Glycemic indexes for common sugars Scale: 0-100 where 100 raises blood glucose levels fastest
high fructose corn syrup ~78
agave nectar, raw honey ~30
brown rice syrup ~25
Choose your sugars wisely. Slow burning sugars (low glycemic) will burn slower and will sit in your stomach longer which can give you digestive problems while running.
Dialing in your Nutrition is never easy but with practice you will find what works the best for you. As with Everything else don’t try anything new on race day.
Imagine your running body having a gas tank like that of your car. You fill up and go till it runs out. How far did you get? Can you go further with the same tank? Yes you can by increasing your aerobic capacity. There have been many studies about the affect of aerobic capacity and our running bodies. Reference
Most of the running we do as runners is in the Aerobic state. Meaning that our muscles get all the energy they need through Oxygen absorption. But first let’s take a look at how our running body generates the energy to run. Described in the simplest way: When we breathe air, Oxygen gets into our lungs, from there it catches a ride on the red cells in our blood and travels to the heart. The heart will then send the oxygenated blood to our working muscles. Once there, Oxygen will burn Glucose into energy (called ATP) for the muscles. Then as we exhale we get rid of the by-products that are CO2 and water vapor. The faster we run the higher the demand for Oxygen from the muscles and the more blood the heart will have to send. Thus the faster breathing with faster running.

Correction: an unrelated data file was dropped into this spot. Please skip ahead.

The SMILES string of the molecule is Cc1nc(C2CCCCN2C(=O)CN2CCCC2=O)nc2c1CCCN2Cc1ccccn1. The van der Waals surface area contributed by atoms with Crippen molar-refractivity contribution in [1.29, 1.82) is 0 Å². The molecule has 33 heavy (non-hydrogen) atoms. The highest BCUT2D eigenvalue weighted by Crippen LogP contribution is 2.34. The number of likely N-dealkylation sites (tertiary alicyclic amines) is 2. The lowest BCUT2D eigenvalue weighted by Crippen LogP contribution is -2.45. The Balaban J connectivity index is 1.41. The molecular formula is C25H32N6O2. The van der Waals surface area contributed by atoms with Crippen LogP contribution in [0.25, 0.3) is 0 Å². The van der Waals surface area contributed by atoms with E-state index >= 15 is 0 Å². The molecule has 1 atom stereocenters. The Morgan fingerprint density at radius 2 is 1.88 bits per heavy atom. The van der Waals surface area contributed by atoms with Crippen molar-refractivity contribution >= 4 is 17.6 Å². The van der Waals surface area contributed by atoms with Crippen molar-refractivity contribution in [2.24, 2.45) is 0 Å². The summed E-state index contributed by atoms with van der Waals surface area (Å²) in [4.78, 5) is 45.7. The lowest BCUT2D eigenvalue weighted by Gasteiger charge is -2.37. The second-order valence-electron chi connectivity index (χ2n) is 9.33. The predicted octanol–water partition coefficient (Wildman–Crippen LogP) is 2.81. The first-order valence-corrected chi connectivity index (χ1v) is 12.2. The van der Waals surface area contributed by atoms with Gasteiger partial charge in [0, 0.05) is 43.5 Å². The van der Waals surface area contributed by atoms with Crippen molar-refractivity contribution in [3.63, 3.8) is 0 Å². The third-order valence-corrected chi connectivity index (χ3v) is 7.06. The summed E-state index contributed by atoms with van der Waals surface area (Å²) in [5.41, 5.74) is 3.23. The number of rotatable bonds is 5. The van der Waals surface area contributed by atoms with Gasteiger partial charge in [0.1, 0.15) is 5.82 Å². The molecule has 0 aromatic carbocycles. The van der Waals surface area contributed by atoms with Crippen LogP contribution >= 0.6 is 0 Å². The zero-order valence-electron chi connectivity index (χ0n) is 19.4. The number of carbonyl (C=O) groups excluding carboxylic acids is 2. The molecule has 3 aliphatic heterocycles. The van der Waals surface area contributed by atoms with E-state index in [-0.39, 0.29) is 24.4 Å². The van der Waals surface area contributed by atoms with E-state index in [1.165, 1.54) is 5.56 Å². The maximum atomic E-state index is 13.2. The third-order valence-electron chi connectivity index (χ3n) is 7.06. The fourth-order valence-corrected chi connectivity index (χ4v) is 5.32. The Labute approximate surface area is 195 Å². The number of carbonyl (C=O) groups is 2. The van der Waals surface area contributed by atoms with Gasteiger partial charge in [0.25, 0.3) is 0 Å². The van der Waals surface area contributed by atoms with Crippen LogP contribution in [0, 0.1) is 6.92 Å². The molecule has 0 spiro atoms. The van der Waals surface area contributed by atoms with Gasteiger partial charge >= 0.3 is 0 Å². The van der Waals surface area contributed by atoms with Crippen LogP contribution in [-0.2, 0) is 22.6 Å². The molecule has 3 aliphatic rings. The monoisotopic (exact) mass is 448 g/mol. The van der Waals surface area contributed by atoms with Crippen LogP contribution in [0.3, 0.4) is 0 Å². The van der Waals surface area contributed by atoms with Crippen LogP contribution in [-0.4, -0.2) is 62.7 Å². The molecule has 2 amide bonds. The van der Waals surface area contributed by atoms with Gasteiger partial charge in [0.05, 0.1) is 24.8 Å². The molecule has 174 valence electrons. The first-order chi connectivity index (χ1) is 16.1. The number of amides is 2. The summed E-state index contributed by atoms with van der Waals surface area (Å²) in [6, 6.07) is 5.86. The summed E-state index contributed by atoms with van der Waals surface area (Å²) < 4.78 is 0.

Improving Running Economy
The more Oxygen our body can absorb the higher energy return for the muscles. Therefore our ability to absorb higher amounts of Oxygen (VO2Max) out of the blood makes us faster. Very well trained runners will have the highest absorption of Oxygen. Although some people have the genetic gift of high VO2Max there’s hope for the rest of us too. We can improve our VO2Max by running at faster paces, also called Speed training workouts about once per week. That is not running at an all-out effort. Instead is a little faster than Cruise Intervals pace, or when you feel your breathing getting much faster while your pace is increasing, a little faster than our 5K pace. Fast but not uncomfortable.